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Kisa head says he has ‘nothing to hide’

Head of the migrant support group Kisa Doros Polycarpou said on Tuesday he intends to sue Disy MP Andreas Kyprianou unless the latter publically retracts comments he made during a session of the House interior affairs committee on Monday.

At the committee, Kyprianou said that Polycarpou and his wife – a human rights lawyer – are making money off asylum seekers in exchange for legal advice on how to exploit loopholes in the system enabling them to prolong their stay in Cyprus.

The personal attack took place against the backdrop of a discussion in parliament on the status of the Kofinou reception centre for asylum seekers.

“Having made these allegations, supposedly in the form of questions, he [Kyprianou] then stat-ed that he was not bothered with hearing my response,” Polycarpou said.

The activist said he will shortly be sending a letter to the Disy MP with data on his personal assets and income disproving the notion that he is profiting off the back of migrants.

If Kyprianou does not then withdraw his remarks and issue an apology, Polycarpou said he will consider taking legal action.

Polycarpou told the Cyprus Mail he views the attack as part of a broader smear campaign against himself and the NGO he heads.

“I have been receiving the same salary from Kisa since 2007, and I am willing to make this in-formation public at the appropriate time,” he asserted.

As for Kisa, Polycarpou said the organisation has consistently issued annual audited accounts since its inception, even though it was not previously obliged to do so.

It was only this year that a law was passed mandating that associations and NGOs with a budget of over €40,000 must publish audited accounts.

“We have nothing to hide,” he added.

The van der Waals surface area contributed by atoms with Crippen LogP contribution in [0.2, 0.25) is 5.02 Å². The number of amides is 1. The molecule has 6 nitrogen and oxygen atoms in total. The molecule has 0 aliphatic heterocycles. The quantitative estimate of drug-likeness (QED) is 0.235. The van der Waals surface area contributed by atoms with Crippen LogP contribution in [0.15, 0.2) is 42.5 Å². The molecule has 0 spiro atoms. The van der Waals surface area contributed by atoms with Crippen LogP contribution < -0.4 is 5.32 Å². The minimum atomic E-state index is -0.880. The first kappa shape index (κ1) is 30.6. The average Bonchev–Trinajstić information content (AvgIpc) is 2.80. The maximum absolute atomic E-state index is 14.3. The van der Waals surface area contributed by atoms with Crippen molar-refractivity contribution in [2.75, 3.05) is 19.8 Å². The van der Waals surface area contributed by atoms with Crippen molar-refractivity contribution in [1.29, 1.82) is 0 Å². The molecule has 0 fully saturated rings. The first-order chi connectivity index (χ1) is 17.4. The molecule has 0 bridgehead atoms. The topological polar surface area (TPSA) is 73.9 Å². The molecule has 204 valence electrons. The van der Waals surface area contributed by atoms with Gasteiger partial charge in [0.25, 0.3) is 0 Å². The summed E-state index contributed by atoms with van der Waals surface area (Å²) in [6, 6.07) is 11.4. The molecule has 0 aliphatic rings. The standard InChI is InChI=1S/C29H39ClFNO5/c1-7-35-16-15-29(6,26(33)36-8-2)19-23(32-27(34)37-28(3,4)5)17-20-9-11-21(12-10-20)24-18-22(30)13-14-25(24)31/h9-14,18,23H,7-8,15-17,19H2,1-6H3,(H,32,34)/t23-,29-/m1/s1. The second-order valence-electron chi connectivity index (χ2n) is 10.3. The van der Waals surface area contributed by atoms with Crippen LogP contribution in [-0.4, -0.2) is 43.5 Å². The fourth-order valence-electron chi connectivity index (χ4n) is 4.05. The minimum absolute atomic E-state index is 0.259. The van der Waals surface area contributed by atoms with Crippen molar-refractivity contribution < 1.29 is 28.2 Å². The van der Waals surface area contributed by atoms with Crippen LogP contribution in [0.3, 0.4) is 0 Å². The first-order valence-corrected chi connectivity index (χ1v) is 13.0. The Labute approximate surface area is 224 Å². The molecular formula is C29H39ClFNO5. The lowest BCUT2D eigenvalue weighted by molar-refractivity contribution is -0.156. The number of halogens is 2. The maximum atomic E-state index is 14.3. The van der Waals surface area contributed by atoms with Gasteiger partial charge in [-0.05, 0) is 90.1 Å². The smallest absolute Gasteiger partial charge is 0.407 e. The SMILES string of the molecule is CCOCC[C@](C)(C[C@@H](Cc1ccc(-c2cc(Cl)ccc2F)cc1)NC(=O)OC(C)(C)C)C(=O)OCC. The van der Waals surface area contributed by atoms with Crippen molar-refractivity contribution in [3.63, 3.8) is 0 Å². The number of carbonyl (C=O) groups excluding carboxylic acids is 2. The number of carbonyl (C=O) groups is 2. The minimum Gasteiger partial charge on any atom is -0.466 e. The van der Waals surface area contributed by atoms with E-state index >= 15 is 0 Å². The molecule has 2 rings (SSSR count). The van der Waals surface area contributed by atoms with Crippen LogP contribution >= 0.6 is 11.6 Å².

Polycarpou brushed away claims that his wife was using his own connections as an ‘in’ with migrants and asylum seekers.

“The opposite is true, she has done a lot of work pro bono. And this despite the fact that the relevant law, after it was amended, prohibits lawyers in Cyprus from doing pro bono work.”

By law, working without charge is deemed a disciplinary offence for lawyers. The rationale be-hind the prohibition is that it was a form of soliciting.

In spite of this, Polycarpou said, his wife continues to offer pro bono services and has declared this in court.

In Cyprus, lawyers are obligated to charge specific rates as well as minimum fees for services rendered.

On the matter of the Kofinou centre for asylum seekers, Polycarpou said Kisa has serious res-ervations about a draft bill recently submitted by the ministry of the interior.

The bill proposes to grant the head of the Asylum Service the authority to delegate to “whom-ever he considers appropriate” the authority to establish and operate/administer reception cen-tres for asylum seekers.

It’s the vague wording that troubles Kisa.

“In principle, we do not object to the privatisation of these reception centres. But the law should explicitly state to whom these powers are delegated, and under what criteria – both of which are now absent from the text of the legislation. In this way, we feel there is no legal ac-countability for the entity who would operate the centre.”

Polycarpou suspects that the state Asylum Service is seeking to offload responsibility for Kofi-nou due to the documented problems there.

Living conditions – particularly sanitation – have been less than adequate.

“In the past, they tried – unsuccessfully – to give operation of Kofinou to the Group 4 security firm. Perhaps this is a redux,” Polycarpou said.

“And we have seen the disastrous results of privatising prisons, in Britain for example,” he added.
The state-run Kofinou centre opened in 2004 to host a maximum of 120 people. A decade lat-er, in 2014, the authorities increased its capacity and today the facility can be home to as many as 400 people.

Refugees and asylum seekers reside there as they wait for a decision to be made on their asylum claims. But without a specific time limit on their stay, many end up living in the centre for sev-eral months, or even years.

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